Brendan Drew, a senior at Plymouth Regional High School, is a Civil Air Patrol cadet who began his affiliation with the program only 12-months ago. When asked what he most enjoys about CAP, he says it has given him a small taste of what he believes basic training will be like when he (hopefully) heads off to the Air Force Academy to which he just applied. On a recent night, Brendan and the other cadets were seen engaged in their annual fitness test in the terminal building of the Laconia Airport, which benchmarks the physical condition of each of them. With stopwatches in hand and orange cones marking off a path, each cadet took turns sprinting through the terminal in an attempt to capture their best individual time, with echoes of encouragement from their peers sounding throughout the airport. Physical conditioning is important since each cadet is expected to maintain good health to insure optimal strength and agility should they be called to serve. The Hawk Squadron cadets were recently on stand-by to provide some strenuous and critical community support. They were about to be dispatched to a neighboring community, tasked with providing search assistance over rough terrain in an attempt to help locating a senior citizen stricken with Alzheimer's Disease. Fortunately, the person was found but the cadet's were ready to go, thanks to their weekly conditioning and training.
A community service project the cadets have been involved in is the annual Christmas Village. Held at the Laconia Community Center, Santa's Village offers area children an opportunity to visit with Santa. Since that coveted opportunity to wish for that special gift while sitting on Santa's knee comes with a long waiting line, local children could have their faces painted to ease the boredom of the wait thanks to the Civil Air Patrol cadets. The reindeer, snowmen and Rudolph noses that Brendan and Riley painted on the patient children brought squeals of delight to those who waited in long lines to visit with St. Nicolas!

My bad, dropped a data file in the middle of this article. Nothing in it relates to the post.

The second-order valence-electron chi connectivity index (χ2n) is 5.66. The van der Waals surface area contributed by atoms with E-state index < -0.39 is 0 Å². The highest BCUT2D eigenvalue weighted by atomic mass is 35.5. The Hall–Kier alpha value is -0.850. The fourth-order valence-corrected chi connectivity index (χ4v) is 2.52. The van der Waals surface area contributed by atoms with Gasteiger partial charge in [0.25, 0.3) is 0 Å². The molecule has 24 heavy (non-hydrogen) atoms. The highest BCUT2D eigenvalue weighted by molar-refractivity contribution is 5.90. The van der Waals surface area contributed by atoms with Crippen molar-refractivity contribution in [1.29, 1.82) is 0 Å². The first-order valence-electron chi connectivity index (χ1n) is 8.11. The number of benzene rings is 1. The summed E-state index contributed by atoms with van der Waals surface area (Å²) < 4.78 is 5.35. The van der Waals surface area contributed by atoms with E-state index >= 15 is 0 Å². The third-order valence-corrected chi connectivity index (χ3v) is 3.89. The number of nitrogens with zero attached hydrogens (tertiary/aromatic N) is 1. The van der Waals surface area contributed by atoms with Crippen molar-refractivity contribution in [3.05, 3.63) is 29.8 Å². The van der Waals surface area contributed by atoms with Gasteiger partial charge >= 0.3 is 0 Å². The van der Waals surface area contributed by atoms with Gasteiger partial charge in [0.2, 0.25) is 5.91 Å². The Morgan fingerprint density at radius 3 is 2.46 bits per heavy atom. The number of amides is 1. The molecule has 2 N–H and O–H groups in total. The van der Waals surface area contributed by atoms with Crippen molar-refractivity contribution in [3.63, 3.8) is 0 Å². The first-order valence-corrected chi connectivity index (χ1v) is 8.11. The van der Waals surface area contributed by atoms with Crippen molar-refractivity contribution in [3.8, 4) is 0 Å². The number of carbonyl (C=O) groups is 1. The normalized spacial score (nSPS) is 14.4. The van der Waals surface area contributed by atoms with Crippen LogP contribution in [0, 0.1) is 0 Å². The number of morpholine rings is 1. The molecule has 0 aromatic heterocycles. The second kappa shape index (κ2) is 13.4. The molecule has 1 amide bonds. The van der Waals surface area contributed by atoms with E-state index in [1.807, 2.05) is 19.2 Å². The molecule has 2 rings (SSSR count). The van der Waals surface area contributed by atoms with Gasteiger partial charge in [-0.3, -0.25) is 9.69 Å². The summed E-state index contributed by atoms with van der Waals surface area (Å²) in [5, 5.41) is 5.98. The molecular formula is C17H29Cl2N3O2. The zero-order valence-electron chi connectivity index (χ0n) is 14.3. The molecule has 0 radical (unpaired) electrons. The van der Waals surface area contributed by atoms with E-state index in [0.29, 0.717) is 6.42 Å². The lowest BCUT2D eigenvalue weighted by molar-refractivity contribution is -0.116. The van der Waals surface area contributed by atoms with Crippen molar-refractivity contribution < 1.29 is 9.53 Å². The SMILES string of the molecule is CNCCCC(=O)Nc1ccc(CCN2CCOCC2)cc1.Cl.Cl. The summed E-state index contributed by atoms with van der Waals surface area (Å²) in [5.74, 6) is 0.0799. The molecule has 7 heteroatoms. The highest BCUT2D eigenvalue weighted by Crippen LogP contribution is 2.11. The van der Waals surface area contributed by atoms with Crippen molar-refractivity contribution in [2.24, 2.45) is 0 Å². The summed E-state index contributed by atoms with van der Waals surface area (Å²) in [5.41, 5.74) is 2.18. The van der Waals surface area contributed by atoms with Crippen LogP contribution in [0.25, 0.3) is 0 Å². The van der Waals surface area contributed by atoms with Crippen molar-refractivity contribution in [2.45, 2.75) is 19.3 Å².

"It's a joy to watch these kids develop," states Terrill. "I wish every young adult in the Lakes Region would come to the airport on a Thursday night to get a glimpse of the leadership skills and character development program the Civil Air Patrol has to offer. These are tremendous kids in their commitment to service."
The Hawk Composite Squadron of the Civil Air Patrol invites interested youth to come to the airport on Thursday evenings to see what it is all about or to check the program out online at http://hawksquadron.nhcapcadets.org
CAPTION: Cadets from the Hawk Squadron of the Civil Air Patrol/New Hampshire Wing helping out at Christmas Village at the Laconia Community Center in December. (Courtesy photo)
Last Updated on Thursday, 20 February 2014 01:30